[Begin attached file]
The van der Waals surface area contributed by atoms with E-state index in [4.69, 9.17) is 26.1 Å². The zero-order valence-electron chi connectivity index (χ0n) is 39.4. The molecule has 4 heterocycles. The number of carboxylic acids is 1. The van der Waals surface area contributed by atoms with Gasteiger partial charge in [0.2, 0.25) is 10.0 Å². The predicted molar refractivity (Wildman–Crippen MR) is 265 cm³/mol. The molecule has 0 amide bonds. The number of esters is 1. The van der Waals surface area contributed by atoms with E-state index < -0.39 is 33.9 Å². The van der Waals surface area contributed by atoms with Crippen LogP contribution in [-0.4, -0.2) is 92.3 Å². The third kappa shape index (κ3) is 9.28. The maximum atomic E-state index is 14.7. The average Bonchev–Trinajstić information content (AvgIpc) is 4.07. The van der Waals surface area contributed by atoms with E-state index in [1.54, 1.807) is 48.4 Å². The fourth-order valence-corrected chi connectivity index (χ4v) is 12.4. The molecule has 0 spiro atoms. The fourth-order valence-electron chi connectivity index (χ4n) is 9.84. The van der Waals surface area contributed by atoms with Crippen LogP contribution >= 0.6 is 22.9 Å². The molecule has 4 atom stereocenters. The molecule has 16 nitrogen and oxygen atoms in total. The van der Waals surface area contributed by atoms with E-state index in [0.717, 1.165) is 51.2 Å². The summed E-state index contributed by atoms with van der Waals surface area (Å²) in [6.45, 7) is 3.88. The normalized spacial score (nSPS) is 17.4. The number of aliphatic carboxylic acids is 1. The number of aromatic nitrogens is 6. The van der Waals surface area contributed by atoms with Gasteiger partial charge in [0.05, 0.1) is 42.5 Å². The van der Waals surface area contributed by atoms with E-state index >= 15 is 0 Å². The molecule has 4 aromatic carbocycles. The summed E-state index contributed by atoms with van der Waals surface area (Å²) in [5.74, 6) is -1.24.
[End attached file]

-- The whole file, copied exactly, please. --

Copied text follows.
The van der Waals surface area contributed by atoms with E-state index in [4.69, 9.17) is 26.1 Å². The zero-order valence-electron chi connectivity index (χ0n) is 39.4. The molecule has 4 heterocycles. The number of carboxylic acids is 1. The van der Waals surface area contributed by atoms with Gasteiger partial charge in [0.2, 0.25) is 10.0 Å². The predicted molar refractivity (Wildman–Crippen MR) is 265 cm³/mol. The molecule has 0 amide bonds. The number of esters is 1. The van der Waals surface area contributed by atoms with E-state index < -0.39 is 33.9 Å². The van der Waals surface area contributed by atoms with Crippen LogP contribution in [-0.4, -0.2) is 92.3 Å². The third kappa shape index (κ3) is 9.28. The maximum atomic E-state index is 14.7. The average Bonchev–Trinajstić information content (AvgIpc) is 4.07. The van der Waals surface area contributed by atoms with E-state index in [1.54, 1.807) is 48.4 Å². The fourth-order valence-corrected chi connectivity index (χ4v) is 12.4. The molecule has 0 spiro atoms. The fourth-order valence-electron chi connectivity index (χ4n) is 9.84. The van der Waals surface area contributed by atoms with Crippen LogP contribution >= 0.6 is 22.9 Å². The molecule has 4 atom stereocenters. The molecule has 16 nitrogen and oxygen atoms in total. The van der Waals surface area contributed by atoms with E-state index in [0.717, 1.165) is 51.2 Å². The summed E-state index contributed by atoms with van der Waals surface area (Å²) in [6.45, 7) is 3.88. The normalized spacial score (nSPS) is 17.4. The number of aliphatic carboxylic acids is 1. The number of aromatic nitrogens is 6. The van der Waals surface area contributed by atoms with Gasteiger partial charge in [0.05, 0.1) is 42.5 Å². The van der Waals surface area contributed by atoms with E-state index >= 15 is 0 Å². The molecule has 4 aromatic carbocycles. The summed E-state index contributed by atoms with van der Waals surface area (Å²) in [5.74, 6) is -1.24.